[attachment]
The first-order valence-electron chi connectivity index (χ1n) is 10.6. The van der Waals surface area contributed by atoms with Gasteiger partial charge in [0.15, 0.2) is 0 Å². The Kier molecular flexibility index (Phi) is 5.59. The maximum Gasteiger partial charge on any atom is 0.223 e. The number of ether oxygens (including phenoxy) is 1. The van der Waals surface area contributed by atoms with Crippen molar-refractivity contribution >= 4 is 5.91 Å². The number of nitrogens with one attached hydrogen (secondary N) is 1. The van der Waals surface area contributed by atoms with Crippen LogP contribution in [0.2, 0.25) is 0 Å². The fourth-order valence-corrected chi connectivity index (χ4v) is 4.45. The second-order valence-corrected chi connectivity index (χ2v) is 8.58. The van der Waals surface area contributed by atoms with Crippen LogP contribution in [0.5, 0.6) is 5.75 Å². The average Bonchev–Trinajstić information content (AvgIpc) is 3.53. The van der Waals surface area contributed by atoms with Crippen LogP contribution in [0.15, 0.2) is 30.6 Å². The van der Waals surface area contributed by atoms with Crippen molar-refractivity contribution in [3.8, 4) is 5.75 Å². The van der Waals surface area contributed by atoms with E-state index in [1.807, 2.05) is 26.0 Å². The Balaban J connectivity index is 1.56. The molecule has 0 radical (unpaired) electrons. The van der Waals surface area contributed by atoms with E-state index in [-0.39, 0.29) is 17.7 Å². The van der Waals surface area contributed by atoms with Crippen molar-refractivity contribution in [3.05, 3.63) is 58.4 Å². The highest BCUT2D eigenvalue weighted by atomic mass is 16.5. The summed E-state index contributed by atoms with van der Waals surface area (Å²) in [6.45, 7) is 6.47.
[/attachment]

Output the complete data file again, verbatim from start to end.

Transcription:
The first-order valence-electron chi connectivity index (χ1n) is 10.6. The van der Waals surface area contributed by atoms with Gasteiger partial charge in [0.15, 0.2) is 0 Å². The Kier molecular flexibility index (Phi) is 5.59. The maximum Gasteiger partial charge on any atom is 0.223 e. The number of ether oxygens (including phenoxy) is 1. The van der Waals surface area contributed by atoms with Crippen molar-refractivity contribution >= 4 is 5.91 Å². The number of nitrogens with one attached hydrogen (secondary N) is 1. The van der Waals surface area contributed by atoms with Crippen LogP contribution in [0.2, 0.25) is 0 Å². The fourth-order valence-corrected chi connectivity index (χ4v) is 4.45. The second-order valence-corrected chi connectivity index (χ2v) is 8.58. The van der Waals surface area contributed by atoms with Crippen LogP contribution in [0.5, 0.6) is 5.75 Å². The average Bonchev–Trinajstić information content (AvgIpc) is 3.53. The van der Waals surface area contributed by atoms with Crippen LogP contribution in [0.15, 0.2) is 30.6 Å². The van der Waals surface area contributed by atoms with Crippen molar-refractivity contribution in [3.8, 4) is 5.75 Å². The van der Waals surface area contributed by atoms with E-state index in [1.807, 2.05) is 26.0 Å². The Balaban J connectivity index is 1.56. The molecule has 0 radical (unpaired) electrons. The van der Waals surface area contributed by atoms with E-state index in [-0.39, 0.29) is 17.7 Å². The van der Waals surface area contributed by atoms with Crippen molar-refractivity contribution in [3.05, 3.63) is 58.4 Å². The highest BCUT2D eigenvalue weighted by atomic mass is 16.5. The summed E-state index contributed by atoms with van der Waals surface area (Å²) in [6.45, 7) is 6.47.